Will California Beat Seattle in Building a Safe Drug Injection Facility?

Thu, 07 Sep 2017 13:45:00 -0400

California lawmakers are close to passing a bill allowing a handful of counties to experiment with safe injection sites, facilities where people addicted to drugs can safely get high with professional oversight. Seattle is trying to become the first community in the United States to do this, but opponents have launched a battle at the ballot box. If AB 186 is passed and signed by the governor, eight California counties or the cities within them may approve or establish safe drug consumption areas. Los Angeles and San Francisco are among the approved areas. The authorization to operate the facilities sunsets on Jan. 1, 2022. The bill neither mandates these communities allow these facilities, nor does it provide any funding for them. Citizens in Bakersfield, for example, will not be paying taxes to operate a facility in the Bay Area. If citizens and local officials in Humboldt County (one of the counties authorized in the bill) decide they don't want a safe injection facility, they're under no obligation to provide one. The bill authorizes communities that so choose to create drug consumption spaces where people can consume drugs under the watch of health care professionals. Facilities will not provide drugs, but professionals can provide sterile needles (and dispose of them), prevent fatal overdoses, provide references to addiction treatment services, and educate participants about HIV and hepatitis. Neither clients nor employees at these drug consumption sites will be subject to arrest under state law for the drug use. The bill, however, comes into conflict with federal law, as the state Senate's Public Safety Committee analysis notes. The people who own and operate the facility could face federal arrest and charges, not just the users. If AB 186 passes, it seems likely that the Department of Justice might have something to say about it, given Attorney General Jeff Sessions desire to fight the drug war by maximizing federal criminal sentences for drug crimes and cracking down on doctors who prescribe opioids. The bill passed the state's Assembly in June by a vote of 41-33. It has made it through both the Senate's Health Committee and Public Safety Committee and awaits a full Senate vote by next week. If it passes, San Francisco is likely poised to be the first community to consider it. San Francisco put together a task force in April to develop recommendations for creating safe injection facilities. Assembly member Susan Eggman, a Democrat who represents Stockton and other parts of San Joaquin County, introduced AB 186. Logan Hess, a legislative aide for Eggman, tells Reason these pilot communities were picked because they already have a history of using naloxone as a way of reversing opioid overdoses, and data shows, like many other communities, they're nevertheless struggling with the problem. That AB 186 was written pretty loosely was a deliberate choice, Hess explains. It does not tie these communities to a particular model of operation. It doesn't tell cities or counties that it must be a non-profit organization, or a hospital, or operated by a public health agency. Participants will make that call. "One of the reasons we didn't want to be too prescriptive is that certain models might not make as much sense," Hess says. While the injection site in Vancouver, British Columbia, tends to be touted as a role model—it's currently the only site in North American and is Seattle's inspiration—Hess notes that there are other types of operations out there that might be better suited for particular communities. But that matters only if the law gets past the Senate. The bill is opposed by the California Police Chiefs Association, the California State Sheriffs' Association, and the California District Attorneys Association (along with several other smaller law enforcement organizations and unions). David Stammerjohan, Eggman's chief of staff, notes that they face a close fight in the Senate. Given the Democratic Party domination of California's[...]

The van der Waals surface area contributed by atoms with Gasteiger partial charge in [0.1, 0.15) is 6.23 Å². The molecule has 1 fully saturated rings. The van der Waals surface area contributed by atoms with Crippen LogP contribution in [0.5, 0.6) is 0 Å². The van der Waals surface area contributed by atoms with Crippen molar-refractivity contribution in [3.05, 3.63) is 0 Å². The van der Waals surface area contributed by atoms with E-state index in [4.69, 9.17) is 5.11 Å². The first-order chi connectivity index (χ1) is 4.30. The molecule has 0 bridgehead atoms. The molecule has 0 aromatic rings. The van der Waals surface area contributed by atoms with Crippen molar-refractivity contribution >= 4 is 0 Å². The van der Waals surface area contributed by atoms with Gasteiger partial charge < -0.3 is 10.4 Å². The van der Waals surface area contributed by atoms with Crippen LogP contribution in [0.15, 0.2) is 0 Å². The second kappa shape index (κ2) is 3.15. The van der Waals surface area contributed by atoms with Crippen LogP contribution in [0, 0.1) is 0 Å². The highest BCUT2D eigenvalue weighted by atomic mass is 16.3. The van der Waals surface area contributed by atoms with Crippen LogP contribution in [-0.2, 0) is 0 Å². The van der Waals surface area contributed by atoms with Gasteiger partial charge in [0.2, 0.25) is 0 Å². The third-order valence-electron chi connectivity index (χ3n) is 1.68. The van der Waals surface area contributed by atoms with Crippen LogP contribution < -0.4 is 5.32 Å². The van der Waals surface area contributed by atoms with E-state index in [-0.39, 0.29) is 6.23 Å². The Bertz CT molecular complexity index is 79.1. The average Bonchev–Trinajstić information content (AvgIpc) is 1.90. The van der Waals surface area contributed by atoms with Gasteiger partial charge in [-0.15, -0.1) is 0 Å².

House Rules Committee Blocks Amendment Protecting Medical Marijuana

Thu, 07 Sep 2017 12:50:00 -0400